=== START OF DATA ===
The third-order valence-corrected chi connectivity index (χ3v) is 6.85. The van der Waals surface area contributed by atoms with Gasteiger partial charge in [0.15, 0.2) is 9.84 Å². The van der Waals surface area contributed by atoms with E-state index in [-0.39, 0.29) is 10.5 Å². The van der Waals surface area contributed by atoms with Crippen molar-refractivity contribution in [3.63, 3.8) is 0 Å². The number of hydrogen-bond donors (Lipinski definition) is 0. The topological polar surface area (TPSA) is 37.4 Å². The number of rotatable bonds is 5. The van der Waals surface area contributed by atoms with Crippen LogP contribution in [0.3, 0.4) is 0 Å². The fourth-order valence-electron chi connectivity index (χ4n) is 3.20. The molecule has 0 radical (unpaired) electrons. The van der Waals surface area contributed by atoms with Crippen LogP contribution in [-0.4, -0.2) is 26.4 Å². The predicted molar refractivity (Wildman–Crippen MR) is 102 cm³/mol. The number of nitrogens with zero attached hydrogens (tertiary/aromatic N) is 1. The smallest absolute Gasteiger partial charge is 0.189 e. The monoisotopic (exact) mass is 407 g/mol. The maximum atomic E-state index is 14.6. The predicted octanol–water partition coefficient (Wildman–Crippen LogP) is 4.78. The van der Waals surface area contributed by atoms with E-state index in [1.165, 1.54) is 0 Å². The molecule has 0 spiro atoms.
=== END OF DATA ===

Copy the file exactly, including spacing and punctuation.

The third-order valence-corrected chi connectivity index (χ3v) is 6.85. The van der Waals surface area contributed by atoms with Gasteiger partial charge in [0.15, 0.2) is 9.84 Å². The van der Waals surface area contributed by atoms with E-state index in [-0.39, 0.29) is 10.5 Å². The van der Waals surface area contributed by atoms with Crippen molar-refractivity contribution in [3.63, 3.8) is 0 Å². The number of hydrogen-bond donors (Lipinski definition) is 0. The topological polar surface area (TPSA) is 37.4 Å². The number of rotatable bonds is 5. The van der Waals surface area contributed by atoms with Crippen LogP contribution in [0.3, 0.4) is 0 Å². The fourth-order valence-electron chi connectivity index (χ4n) is 3.20. The molecule has 0 radical (unpaired) electrons. The van der Waals surface area contributed by atoms with Crippen LogP contribution in [-0.4, -0.2) is 26.4 Å². The predicted molar refractivity (Wildman–Crippen MR) is 102 cm³/mol. The number of nitrogens with zero attached hydrogens (tertiary/aromatic N) is 1. The smallest absolute Gasteiger partial charge is 0.189 e. The monoisotopic (exact) mass is 407 g/mol. The maximum atomic E-state index is 14.6. The predicted octanol–water partition coefficient (Wildman–Crippen LogP) is 4.78. The van der Waals surface area contributed by atoms with E-state index in [1.165, 1.54) is 0 Å². The molecule has 0 spiro atoms.